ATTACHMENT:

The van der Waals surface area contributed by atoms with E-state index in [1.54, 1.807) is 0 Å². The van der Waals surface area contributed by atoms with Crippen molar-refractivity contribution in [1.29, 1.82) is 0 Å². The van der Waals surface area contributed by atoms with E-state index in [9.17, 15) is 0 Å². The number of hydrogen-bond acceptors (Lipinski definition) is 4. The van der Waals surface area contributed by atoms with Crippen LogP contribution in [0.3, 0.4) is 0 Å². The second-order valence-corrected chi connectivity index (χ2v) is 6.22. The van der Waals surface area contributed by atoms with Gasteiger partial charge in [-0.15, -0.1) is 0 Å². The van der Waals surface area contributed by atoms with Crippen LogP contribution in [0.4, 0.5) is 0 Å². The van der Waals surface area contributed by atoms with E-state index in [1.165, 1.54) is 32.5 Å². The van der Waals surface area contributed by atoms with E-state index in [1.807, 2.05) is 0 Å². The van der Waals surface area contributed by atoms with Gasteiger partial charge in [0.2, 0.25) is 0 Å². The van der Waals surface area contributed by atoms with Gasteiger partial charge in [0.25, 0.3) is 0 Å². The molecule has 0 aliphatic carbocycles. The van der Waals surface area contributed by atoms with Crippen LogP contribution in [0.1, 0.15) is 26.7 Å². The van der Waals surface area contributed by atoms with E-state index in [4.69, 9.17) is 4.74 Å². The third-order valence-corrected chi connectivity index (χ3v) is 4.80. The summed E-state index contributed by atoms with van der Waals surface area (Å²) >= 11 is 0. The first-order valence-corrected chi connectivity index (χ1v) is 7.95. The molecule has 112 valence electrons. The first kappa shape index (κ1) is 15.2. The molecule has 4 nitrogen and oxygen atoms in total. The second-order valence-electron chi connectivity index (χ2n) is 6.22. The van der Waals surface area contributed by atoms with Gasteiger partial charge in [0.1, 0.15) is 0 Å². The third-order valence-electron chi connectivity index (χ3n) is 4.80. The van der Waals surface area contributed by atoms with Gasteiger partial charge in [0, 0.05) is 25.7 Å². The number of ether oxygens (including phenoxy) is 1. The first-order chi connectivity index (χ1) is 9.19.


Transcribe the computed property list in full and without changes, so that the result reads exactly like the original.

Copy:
The van der Waals surface area contributed by atoms with E-state index in [1.54, 1.807) is 0 Å². The van der Waals surface area contributed by atoms with Crippen molar-refractivity contribution in [1.29, 1.82) is 0 Å². The van der Waals surface area contributed by atoms with E-state index in [9.17, 15) is 0 Å². The number of hydrogen-bond acceptors (Lipinski definition) is 4. The van der Waals surface area contributed by atoms with Crippen LogP contribution in [0.3, 0.4) is 0 Å². The second-order valence-corrected chi connectivity index (χ2v) is 6.22. The van der Waals surface area contributed by atoms with Gasteiger partial charge in [-0.15, -0.1) is 0 Å². The van der Waals surface area contributed by atoms with Crippen LogP contribution in [0.4, 0.5) is 0 Å². The van der Waals surface area contributed by atoms with E-state index in [1.165, 1.54) is 32.5 Å². The van der Waals surface area contributed by atoms with E-state index in [1.807, 2.05) is 0 Å². The van der Waals surface area contributed by atoms with Gasteiger partial charge in [0.2, 0.25) is 0 Å². The van der Waals surface area contributed by atoms with Gasteiger partial charge in [0.25, 0.3) is 0 Å². The molecule has 0 aliphatic carbocycles. The van der Waals surface area contributed by atoms with Crippen LogP contribution in [0.1, 0.15) is 26.7 Å². The van der Waals surface area contributed by atoms with E-state index in [4.69, 9.17) is 4.74 Å². The third-order valence-corrected chi connectivity index (χ3v) is 4.80. The summed E-state index contributed by atoms with van der Waals surface area (Å²) >= 11 is 0. The first-order valence-corrected chi connectivity index (χ1v) is 7.95. The molecule has 112 valence electrons. The first kappa shape index (κ1) is 15.2. The molecule has 4 nitrogen and oxygen atoms in total. The second-order valence-electron chi connectivity index (χ2n) is 6.22. The van der Waals surface area contributed by atoms with Gasteiger partial charge in [0.1, 0.15) is 0 Å². The third-order valence-electron chi connectivity index (χ3n) is 4.80. The van der Waals surface area contributed by atoms with Gasteiger partial charge in [0, 0.05) is 25.7 Å². The number of ether oxygens (including phenoxy) is 1. The first-order chi connectivity index (χ1) is 9.19.